There was a slightly different look to the North Rockland girls bowling team at this year’s Section 1 tournament this past Wednesday, one that wasn’t easily recognized by the naked eye.
The hoard of parents sitting and standing behind the Red Raiders’ lane assignment pair was still as raucous as ever. Head coach Joanie Nelson was still there on the lanes, guiding the girls along the way.
To catch the difference between this year’s North Rockland team, and those of years past, you needed an up-close-and-personal look.
Even then, it was hard to see.
Going back to my high school bowling days, there were two things I’ve come to expect when the tournament rolled around each year: The North Rockland girls are going to win, and they were going to do it with French braids in their hair.
The girls won in 2005, sporting the hairstyle, and have continued to win every year since — braids and all.
Traditionally, North Rockland wore their hair with two braids hanging down behind their neck. This year, the team modernized the look by going with French braid and blending it in with the rest of their hair.
“We decided to do something different because change is always good,” said North Rockland sophomore Mercedes Morel, who hosted this year’s braiding party last Sunday. “We started something new.”
The girls originally braided their hair last Sunday, the slated eve of the tournament. When inclement weather pushed the tournament to Wednesday, they re-did their hair Tuesday night at the house of freshman Nicole Cona, who braided all of her teammates’ hair.
The braids have had little, if anything, to do with the team’s success in the past. North Rockland has won most years by 400-900 pins over the six-game tournament, so it’s highly doubtful that a hairstyle gave any kind of an edge.
The girls could’ve channeled Demi Moore in “G.I. Jane” and shaved their heads and it wouldn’t have made a difference.
But it’s tradition.
As a sports fan who appreciates traditional practices in sports — whether it’s the student-athletes of Keio Academy bowing to the crowd after a contest, or the ‘One Shining Moment’ highlight reel playing after the NCAA men’s basketball tournament — I never had a problem with the practice.
As a bowler who understands that bowlers are about as superstitious as any athlete you’ll find, I respected the practice.
But, having seen the tradition firsthand for more than a decade, I was surprised at this year’s modification. This, coming from a guy who can’t throw a ball in a long-sleeved shirt without spazzing out like Sheldon Cooper in virtually any episode of “The Big Bang Theory.”
Past Red Raiders would’ve liked to see the tradition carried out in its existing state.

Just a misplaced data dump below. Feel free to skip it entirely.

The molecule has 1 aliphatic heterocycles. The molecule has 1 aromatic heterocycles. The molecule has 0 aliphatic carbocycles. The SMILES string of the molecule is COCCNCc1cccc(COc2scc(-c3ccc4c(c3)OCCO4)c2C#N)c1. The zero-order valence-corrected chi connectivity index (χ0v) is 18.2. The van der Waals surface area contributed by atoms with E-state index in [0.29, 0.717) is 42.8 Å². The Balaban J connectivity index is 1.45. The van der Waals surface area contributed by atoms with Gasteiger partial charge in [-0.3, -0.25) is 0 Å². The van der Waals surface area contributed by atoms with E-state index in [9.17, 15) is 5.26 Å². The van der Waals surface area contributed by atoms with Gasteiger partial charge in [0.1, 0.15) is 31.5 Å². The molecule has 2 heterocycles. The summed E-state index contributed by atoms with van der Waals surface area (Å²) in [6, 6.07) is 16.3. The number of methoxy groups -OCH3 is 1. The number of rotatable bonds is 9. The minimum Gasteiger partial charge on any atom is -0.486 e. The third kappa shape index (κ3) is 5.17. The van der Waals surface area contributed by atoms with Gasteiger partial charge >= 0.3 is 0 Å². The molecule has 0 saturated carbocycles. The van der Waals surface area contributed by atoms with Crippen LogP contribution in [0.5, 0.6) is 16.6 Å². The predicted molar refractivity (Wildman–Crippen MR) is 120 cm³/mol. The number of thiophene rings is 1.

“It was definitely disappointing,” said former captain Nicole Talamini, who is currently bowling for the relaunched the Rockland Community College team. “When we started that, it was such a strong thing and it was on for so many years — it’s not like it was only on for two years.”
Talamini, who was named The Journal News/lohud Rockland bowler of the year as a sophomore in 2012, spent five seasons with the Red Raiders at the varsity level.
Talamini admits she never cared much for the French braids look, but as a member of the North Rockland girls bowling team, she knew it came with the territory when the team competed at the Section 1 tournament.
“Just being a girl, I was just like, ‘I hate my hair like this, I don’t look good!” she said, chuckling. “It definitely did grow on me over the years.”
“At first, obviously it didn’t mean anything to me. I was like, ‘OK, this is tradition. I’m just gonna go with the flow as a team. I’m new to the team,’” she added. “As I got older, I got so excited for the day before sectionals to get our hair done.”
Talamini said the braids embody the teamwork and identity of the program.
“North Rockland is kind of known to be the loudest — the loudest fan group, the loudest parents, even the team itself,” she said. “I think the braids gave more intimidation because it showed how strong our team unity is.”
North Rockland won this year’s tournament by 187 pins, so the altered hairstyle didn’t play a factor in the end results.
The two-braid tradition may be discontinued, but it hasn’t stopped the team from producing, just as Eminem ditching his bleached blonde hair didn’t keep him from winning Grammys.
The Red Raiders may have put a new spin on one tradition, but they carried on the most important one of all: winning.